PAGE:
Glengarry Glen Ross (9/9/12)

Glengarry Glen RossMovie Two Hundred Eight

In Glengarry Glen Ross, a team of four struggling real estate salesmen are battling for their jobs.

A small firm brings in a young, talented salesman named Blake (Alec Baldwin) to motivate a small group of four real estate salesmen, informing them that only the top two would remain. In addition to keeping their jobs, the winner will receive a new Cadillac and access to better sales leads. The salesmen are Shelley “The Machine” Levene (Jack Lemmon), Dave Moss (Ed Harris), George Aaronow (Alan Arkin), and Ricky Roma (Al Pacino), led by office manager John Williamson (Kevin Spacey). As the deadline draws nearer, the men all have their own increasingly desperate tactics to getting sales from their current leads and eventually someone steals the famed Glengarry leads.

Originally written as a play by famed playwright David Mamet, Glengarry Glen Ross is committed to film and executed similar to a stage set. Most of the film takes place in the small office and each actor has a very unique personality that would lend itself well to the stage. However, even though the origin of the film is the stage, it doesn’t hold the film back in any way. The characters and dialogue are what matter here and each actor simply does a fantastic job in their respective roles.

Speaking of the actors in Glengarry Glen Ross, I think this is some of the finest work Lemmon and Baldwin have ever done, Lemmon especially. That isn’t to say that Arkin, Harris, Pacino, and Spacey slouch, quite the opposite. It wasn’t until 30 Rock that Alec Baldwin found a role that defined his career more, in my opinion. As for Lemmon, it is a bit harder to pinpoint a favorite role in his storied career, but when The Simpsons create a recurring character around Lemmon as Levene, I would say that is an indicator of success.

While Glengarry Glen Ross lacks action, it does provide a fair bit of tension between the characters. You root for them but also kind of loathe them for their slimy tactics to get the sale. The art of salesmanship is still quite strong and the material here holds up surprisingly well. As a character study, few films do so much with so little on screen which really makes the dialogue shine. Glengarry Glen Ross is far from flashy but character dramas may not come much better.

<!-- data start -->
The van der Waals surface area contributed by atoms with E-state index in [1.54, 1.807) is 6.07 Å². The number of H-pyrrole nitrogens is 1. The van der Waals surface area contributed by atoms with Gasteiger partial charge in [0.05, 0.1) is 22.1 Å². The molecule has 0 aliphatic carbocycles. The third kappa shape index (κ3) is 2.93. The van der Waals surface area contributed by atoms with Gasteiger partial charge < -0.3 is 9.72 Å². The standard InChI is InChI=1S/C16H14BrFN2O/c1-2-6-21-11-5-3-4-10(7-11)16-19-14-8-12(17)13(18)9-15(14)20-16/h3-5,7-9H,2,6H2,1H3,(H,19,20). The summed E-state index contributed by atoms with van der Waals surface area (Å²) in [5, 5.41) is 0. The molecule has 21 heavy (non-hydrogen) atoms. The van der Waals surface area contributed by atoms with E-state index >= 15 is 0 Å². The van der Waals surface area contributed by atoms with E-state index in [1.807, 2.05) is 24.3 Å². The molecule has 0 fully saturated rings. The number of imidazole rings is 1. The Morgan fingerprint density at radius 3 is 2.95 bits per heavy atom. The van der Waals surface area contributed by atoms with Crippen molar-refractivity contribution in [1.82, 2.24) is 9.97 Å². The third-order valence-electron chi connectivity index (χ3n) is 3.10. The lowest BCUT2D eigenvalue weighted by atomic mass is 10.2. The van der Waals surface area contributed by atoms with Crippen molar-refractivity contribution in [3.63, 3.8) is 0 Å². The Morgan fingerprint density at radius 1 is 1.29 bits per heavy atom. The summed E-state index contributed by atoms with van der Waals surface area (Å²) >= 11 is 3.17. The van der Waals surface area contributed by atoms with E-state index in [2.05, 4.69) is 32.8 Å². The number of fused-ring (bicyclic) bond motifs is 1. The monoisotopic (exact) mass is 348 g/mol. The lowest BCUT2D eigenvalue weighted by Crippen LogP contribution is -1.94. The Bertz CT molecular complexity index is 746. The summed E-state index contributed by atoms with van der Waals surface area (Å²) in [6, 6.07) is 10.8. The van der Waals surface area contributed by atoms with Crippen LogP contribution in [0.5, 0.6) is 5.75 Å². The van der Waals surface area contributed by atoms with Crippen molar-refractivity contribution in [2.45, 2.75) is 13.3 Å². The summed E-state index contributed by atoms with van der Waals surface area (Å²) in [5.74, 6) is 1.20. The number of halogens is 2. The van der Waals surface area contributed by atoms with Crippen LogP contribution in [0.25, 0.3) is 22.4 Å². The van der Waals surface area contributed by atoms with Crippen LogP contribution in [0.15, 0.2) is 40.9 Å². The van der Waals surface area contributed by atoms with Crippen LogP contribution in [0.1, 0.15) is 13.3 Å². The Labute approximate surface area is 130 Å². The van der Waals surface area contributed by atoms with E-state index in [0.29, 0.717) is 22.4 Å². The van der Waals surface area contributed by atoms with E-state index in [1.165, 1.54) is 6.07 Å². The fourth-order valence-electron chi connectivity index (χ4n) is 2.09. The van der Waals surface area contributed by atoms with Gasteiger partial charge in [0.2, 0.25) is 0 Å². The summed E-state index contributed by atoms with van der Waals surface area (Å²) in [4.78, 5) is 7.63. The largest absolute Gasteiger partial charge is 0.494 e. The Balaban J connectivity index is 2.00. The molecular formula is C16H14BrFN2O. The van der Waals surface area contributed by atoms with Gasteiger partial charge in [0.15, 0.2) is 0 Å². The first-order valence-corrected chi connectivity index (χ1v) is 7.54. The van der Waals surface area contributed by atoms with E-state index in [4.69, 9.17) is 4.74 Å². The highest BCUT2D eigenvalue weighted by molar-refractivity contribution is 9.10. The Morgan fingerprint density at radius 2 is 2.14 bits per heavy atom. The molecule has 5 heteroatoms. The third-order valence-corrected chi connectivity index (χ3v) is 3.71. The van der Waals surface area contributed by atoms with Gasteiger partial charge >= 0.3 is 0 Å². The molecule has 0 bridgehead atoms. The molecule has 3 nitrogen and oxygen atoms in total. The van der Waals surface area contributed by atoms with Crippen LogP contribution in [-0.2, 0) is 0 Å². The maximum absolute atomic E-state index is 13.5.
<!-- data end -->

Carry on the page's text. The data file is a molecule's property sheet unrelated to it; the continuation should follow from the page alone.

Oh, and in case you were wondering what the title means, both Glengarry and Glen Ross are real estate developments being sold in the film.

I give it 4 “always be closing”s out of 5.

Links:

Rotten Tomatoes

IMDB

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30 responses to “Glengarry Glen Ross (9/9/12)

  1. Couldn’t agree more On your shouts outs for Baldwin and Lemmon Andy. The two of them are marvellous. Strangely though it was Pacino who received an Oscar nomination. I just don’t get how that happened. Anyway, the whole cast are superb and its a definite 5 out of 5 for me. Nice review sir.

  2. I really like this movie even though I don’t ever care for dialogue driven things. Most of the time too much talking bores me to death but this one didn’t. I’ve been a big fan of Alec Baldwin since I saw Malice however long ago that was and he was excellent in this.

  3. A great film and a great review. I was surprised, and a bit disappointed, that the Baldwin motivational speech doesn’t appear in the play. The intensity of the film is better than the play.

  4. Pingback: My September Movies Round-Up | Andy Watches Movies

  5. Only 4 stars out 5? “Fuck you! Go home and play with your kids!”

    πŸ™‚

    Expectations are a tricky thing. When you see a “classic” like this one, it’s hard to embrace it like most of us have. I saw this one when it first came out, I was what 14, 15? I had no idea what the hell I was getting into. Mind was completely blown.

    This. Was. DRAMA.

    Every actor in this film has since become beloved in my future movie-watching days. There is no one here I do not like.

    Nice write though, man! But you oughtta put. that. coffee. down. Coffee is for closers.

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